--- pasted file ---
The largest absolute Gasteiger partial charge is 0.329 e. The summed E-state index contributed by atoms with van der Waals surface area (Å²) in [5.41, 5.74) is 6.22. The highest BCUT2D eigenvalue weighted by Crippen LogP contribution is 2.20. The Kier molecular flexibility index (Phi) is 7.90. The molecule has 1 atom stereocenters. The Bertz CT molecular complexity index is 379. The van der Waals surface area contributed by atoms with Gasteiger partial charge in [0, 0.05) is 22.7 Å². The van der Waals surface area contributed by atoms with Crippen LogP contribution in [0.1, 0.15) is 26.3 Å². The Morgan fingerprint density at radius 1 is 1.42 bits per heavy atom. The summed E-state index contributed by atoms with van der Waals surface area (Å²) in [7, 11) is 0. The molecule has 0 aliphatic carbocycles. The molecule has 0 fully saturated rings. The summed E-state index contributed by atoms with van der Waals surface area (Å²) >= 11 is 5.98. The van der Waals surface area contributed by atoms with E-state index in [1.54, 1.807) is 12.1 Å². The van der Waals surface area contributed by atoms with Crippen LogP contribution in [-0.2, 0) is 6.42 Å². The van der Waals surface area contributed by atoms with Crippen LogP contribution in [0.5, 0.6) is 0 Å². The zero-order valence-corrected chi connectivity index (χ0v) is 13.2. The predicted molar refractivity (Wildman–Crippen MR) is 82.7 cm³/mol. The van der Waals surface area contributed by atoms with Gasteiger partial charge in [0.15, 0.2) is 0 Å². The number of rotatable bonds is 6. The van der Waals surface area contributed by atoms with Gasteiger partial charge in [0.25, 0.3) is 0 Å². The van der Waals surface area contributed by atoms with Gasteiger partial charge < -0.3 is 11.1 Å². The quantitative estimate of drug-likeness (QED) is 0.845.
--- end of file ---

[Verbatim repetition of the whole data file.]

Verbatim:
The largest absolute Gasteiger partial charge is 0.329 e. The summed E-state index contributed by atoms with van der Waals surface area (Å²) in [5.41, 5.74) is 6.22. The highest BCUT2D eigenvalue weighted by Crippen LogP contribution is 2.20. The Kier molecular flexibility index (Phi) is 7.90. The molecule has 1 atom stereocenters. The Bertz CT molecular complexity index is 379. The van der Waals surface area contributed by atoms with Gasteiger partial charge in [0, 0.05) is 22.7 Å². The van der Waals surface area contributed by atoms with Crippen LogP contribution in [0.1, 0.15) is 26.3 Å². The Morgan fingerprint density at radius 1 is 1.42 bits per heavy atom. The summed E-state index contributed by atoms with van der Waals surface area (Å²) in [7, 11) is 0. The molecule has 0 aliphatic carbocycles. The molecule has 0 fully saturated rings. The summed E-state index contributed by atoms with van der Waals surface area (Å²) >= 11 is 5.98. The van der Waals surface area contributed by atoms with E-state index in [1.54, 1.807) is 12.1 Å². The van der Waals surface area contributed by atoms with Crippen LogP contribution in [-0.2, 0) is 6.42 Å². The van der Waals surface area contributed by atoms with Crippen LogP contribution in [0.5, 0.6) is 0 Å². The zero-order valence-corrected chi connectivity index (χ0v) is 13.2. The predicted molar refractivity (Wildman–Crippen MR) is 82.7 cm³/mol. The van der Waals surface area contributed by atoms with Gasteiger partial charge in [0.15, 0.2) is 0 Å². The number of rotatable bonds is 6. The van der Waals surface area contributed by atoms with Gasteiger partial charge in [0.25, 0.3) is 0 Å². The van der Waals surface area contributed by atoms with Gasteiger partial charge < -0.3 is 11.1 Å². The quantitative estimate of drug-likeness (QED) is 0.845.